Duke of York a wake-up call for Gous
All Zander Gous wanted before he shook the sand of Royal St Georges from his spikes, was just one birdie. After two days of negative numbers, the 17-year-old South African junior got his wish at the par-five 14th in the final round of the Duke of York Young Champions Trophy and a 73 lifted him to a tie for 25thin the world-class field.
But that one birdie was all the Mpumalanga teenager could talk about after he touched down in South Africa after three gruelling days of competition in the United Kingdom.
“There I was, the reigning Nomads SA Boys U-19 champion, representing South Africa in one of the most prestigious, invitation-only championships in the world,” Gous said. “I was rubbing shoulders in an exclusive field of national champions or highest ranked juniors from 32 countries and my scorecards over the first two rounds looked like a colouring book. Not one birdie in 36 holes.”
The 56 players had to contend with fierce wind and rain in the first two rounds, yet Gous said he knew he was in for a hard time after the practice round.
“I looked at this course and thought whoever designed it had never played a shot of golf in his life,” he said. “You can park 4x4s in the bunkers and you could shoot Survivor in that rough. No doubt about it, Royal St Georges is a tough old course and it earned it reputation hosting 14 of the toughest Open Championships.”
The Ernie Els and Fancourt Foundation golfer had six bogeys and a double bogey for an opening 78 and had five bogeys and three double bogeys for an 81 in the second round.
Gous said he was absolutely downtrodden after the first two rounds.
“I was shell-shocked,” he said. “I can’t even remember the last time I played a round of golf without a birdie, let alone so many drops. It was incredibly frustrating watching the other guys breeze around the course, because I know I’m better than the scores I was shooting.”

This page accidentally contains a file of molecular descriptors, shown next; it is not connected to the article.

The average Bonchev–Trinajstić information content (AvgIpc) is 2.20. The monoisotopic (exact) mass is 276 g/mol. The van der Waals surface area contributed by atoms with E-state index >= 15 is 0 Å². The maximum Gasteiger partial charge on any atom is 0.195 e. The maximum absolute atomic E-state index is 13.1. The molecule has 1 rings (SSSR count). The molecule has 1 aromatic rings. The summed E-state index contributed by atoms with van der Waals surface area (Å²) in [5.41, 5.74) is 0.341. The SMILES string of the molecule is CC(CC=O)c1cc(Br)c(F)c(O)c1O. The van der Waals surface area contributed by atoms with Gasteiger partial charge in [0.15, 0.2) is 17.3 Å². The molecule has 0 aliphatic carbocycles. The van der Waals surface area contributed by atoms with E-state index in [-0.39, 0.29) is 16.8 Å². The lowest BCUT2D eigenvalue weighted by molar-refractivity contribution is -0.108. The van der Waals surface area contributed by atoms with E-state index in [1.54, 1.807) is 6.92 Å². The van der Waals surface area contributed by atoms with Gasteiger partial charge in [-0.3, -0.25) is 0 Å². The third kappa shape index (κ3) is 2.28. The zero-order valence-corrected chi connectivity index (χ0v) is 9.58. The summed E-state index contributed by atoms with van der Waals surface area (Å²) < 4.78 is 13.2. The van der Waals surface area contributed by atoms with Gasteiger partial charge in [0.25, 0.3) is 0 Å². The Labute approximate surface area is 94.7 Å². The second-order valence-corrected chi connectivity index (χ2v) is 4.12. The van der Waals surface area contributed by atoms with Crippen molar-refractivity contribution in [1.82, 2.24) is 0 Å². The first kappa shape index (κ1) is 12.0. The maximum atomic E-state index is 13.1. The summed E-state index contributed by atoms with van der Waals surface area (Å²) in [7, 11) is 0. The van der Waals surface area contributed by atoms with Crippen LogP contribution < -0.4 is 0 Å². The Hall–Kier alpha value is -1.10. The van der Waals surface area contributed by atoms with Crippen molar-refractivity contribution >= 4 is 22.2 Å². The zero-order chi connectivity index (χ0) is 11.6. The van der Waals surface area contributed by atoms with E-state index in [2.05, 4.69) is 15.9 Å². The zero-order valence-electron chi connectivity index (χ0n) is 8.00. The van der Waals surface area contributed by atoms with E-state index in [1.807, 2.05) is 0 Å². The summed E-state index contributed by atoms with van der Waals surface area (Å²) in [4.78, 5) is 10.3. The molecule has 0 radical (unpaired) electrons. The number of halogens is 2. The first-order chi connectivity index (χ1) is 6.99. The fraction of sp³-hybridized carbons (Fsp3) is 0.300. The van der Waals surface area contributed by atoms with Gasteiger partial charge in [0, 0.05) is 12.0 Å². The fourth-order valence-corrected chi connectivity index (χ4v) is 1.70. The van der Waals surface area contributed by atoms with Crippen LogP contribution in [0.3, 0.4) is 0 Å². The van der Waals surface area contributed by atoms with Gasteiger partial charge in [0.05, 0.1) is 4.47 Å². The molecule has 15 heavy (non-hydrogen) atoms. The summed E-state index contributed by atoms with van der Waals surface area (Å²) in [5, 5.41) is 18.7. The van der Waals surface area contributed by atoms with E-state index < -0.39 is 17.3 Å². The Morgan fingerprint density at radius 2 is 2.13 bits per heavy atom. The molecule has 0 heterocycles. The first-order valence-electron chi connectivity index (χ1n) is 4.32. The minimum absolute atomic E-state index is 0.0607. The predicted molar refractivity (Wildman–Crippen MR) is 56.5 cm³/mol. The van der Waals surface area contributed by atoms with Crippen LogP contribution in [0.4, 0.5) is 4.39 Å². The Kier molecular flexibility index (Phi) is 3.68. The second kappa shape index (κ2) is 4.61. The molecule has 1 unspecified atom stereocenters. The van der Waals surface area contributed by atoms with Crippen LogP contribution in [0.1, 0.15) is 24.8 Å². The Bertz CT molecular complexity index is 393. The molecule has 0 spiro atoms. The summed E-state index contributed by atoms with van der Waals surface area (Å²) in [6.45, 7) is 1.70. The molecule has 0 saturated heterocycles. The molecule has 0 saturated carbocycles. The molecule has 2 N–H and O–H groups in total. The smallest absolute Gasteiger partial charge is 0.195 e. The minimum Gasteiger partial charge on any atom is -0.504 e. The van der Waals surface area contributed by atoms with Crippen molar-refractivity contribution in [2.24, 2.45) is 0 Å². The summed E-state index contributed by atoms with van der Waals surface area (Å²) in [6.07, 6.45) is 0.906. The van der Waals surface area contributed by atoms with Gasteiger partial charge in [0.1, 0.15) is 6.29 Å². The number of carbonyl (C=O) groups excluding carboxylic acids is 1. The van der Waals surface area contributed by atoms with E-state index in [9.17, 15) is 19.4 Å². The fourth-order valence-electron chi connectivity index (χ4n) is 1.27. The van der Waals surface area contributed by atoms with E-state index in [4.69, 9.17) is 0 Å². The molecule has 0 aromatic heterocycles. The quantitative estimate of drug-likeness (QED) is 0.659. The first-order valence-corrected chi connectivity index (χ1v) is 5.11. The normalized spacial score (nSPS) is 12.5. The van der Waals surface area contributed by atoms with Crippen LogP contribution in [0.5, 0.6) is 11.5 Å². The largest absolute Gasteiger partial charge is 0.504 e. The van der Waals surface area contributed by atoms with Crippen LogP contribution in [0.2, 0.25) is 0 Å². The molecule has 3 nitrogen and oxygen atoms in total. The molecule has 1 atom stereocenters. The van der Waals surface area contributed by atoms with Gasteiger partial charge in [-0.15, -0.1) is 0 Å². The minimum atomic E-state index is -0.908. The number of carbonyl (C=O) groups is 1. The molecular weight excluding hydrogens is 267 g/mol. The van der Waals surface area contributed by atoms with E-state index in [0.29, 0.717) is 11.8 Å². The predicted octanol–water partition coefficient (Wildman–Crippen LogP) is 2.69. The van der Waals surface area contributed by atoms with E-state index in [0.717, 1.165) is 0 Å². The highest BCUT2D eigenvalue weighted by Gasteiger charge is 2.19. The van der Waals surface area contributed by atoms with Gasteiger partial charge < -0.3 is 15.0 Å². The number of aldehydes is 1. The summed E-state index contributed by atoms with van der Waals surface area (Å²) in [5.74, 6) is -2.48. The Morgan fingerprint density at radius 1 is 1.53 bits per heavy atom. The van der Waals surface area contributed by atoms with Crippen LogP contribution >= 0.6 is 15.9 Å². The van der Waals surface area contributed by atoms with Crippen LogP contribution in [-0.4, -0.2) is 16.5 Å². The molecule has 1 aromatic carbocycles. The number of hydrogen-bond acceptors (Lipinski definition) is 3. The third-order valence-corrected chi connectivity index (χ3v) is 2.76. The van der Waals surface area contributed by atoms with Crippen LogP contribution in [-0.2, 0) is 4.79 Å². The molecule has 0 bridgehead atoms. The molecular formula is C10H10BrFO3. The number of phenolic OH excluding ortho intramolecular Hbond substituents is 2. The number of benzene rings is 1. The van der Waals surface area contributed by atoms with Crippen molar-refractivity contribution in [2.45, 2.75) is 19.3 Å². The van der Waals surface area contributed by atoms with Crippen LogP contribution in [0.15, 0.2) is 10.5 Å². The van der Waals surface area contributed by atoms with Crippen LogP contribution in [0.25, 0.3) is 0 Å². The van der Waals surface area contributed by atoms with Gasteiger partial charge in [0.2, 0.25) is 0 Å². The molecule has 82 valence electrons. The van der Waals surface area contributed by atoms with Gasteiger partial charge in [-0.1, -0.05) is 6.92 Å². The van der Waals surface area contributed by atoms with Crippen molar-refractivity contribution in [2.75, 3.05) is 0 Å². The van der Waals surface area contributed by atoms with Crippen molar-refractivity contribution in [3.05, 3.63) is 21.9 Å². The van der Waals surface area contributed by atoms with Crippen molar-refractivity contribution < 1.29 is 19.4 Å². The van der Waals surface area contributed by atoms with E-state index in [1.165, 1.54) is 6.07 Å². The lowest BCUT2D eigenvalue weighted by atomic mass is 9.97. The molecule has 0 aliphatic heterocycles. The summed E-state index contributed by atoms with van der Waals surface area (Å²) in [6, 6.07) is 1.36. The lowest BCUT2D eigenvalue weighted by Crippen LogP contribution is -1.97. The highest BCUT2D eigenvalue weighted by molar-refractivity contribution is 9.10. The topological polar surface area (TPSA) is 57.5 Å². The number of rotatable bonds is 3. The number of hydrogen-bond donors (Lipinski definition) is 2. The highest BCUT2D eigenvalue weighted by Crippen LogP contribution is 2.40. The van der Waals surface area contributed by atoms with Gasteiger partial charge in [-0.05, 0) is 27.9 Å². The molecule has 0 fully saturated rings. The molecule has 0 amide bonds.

But Gous did redeem himself with that final round 73, comprising four bogeys and that coveted birdie.
“Over the front nine and around the turn, I still pushed too hard and I had four bogeys,” he explained. “I badly wanted to improve on my previous scores, but then I realised I was forcing it too much.
“After pars at the 12th and 13th, I hit the first perfect shot of the whole tournament into the green at the 14th and boxed the putt for birdie. I hit every shot in the bag over the course of three days at Royal St Georges; heck, I even hit some shots I didn’t even knew I had. But that one, that perfect shot delivered the goods. That’s when I realised what it takes to play these courses. You need perfection.”
Gous said the experience was frustrating, exciting, enlightening and humbling for him and reigning Nomads SA Girls champion Ji Sun Kang from the Western Province, who tied for 16th with three successive 76s.
“We both arrived in England as the national winners from our country and we both felt that we had earned our right to play in the tournament, but it was only during the tournament that we realised how far short we fall from our opponents,” he explained.
“Most of the guys we played against, compete internationally on a weekly basis. They have a lot of exposure to courses like Royal St Georges and that is a luxury we don’t have.
“I guess we learned first-hand that what they say about being a big fish in a small pond in South Africa is true. We start thinking we are great players and we need the international competition to cut us down to size.
“The guy who won, Guido Migliozzi from Italy, shot 73-70-72 to win. I shot 78-81-73 to finish 25th. That was a big wake-up call. I really thankful to the South African Golf Association for sending me to the Duke of York, because I know without a doubt that I made the right choice opting for college golf in the United States next year instead of turning pro.”
To view the final result of the 2013 Duke of York Young Champions Trophy, click HERE.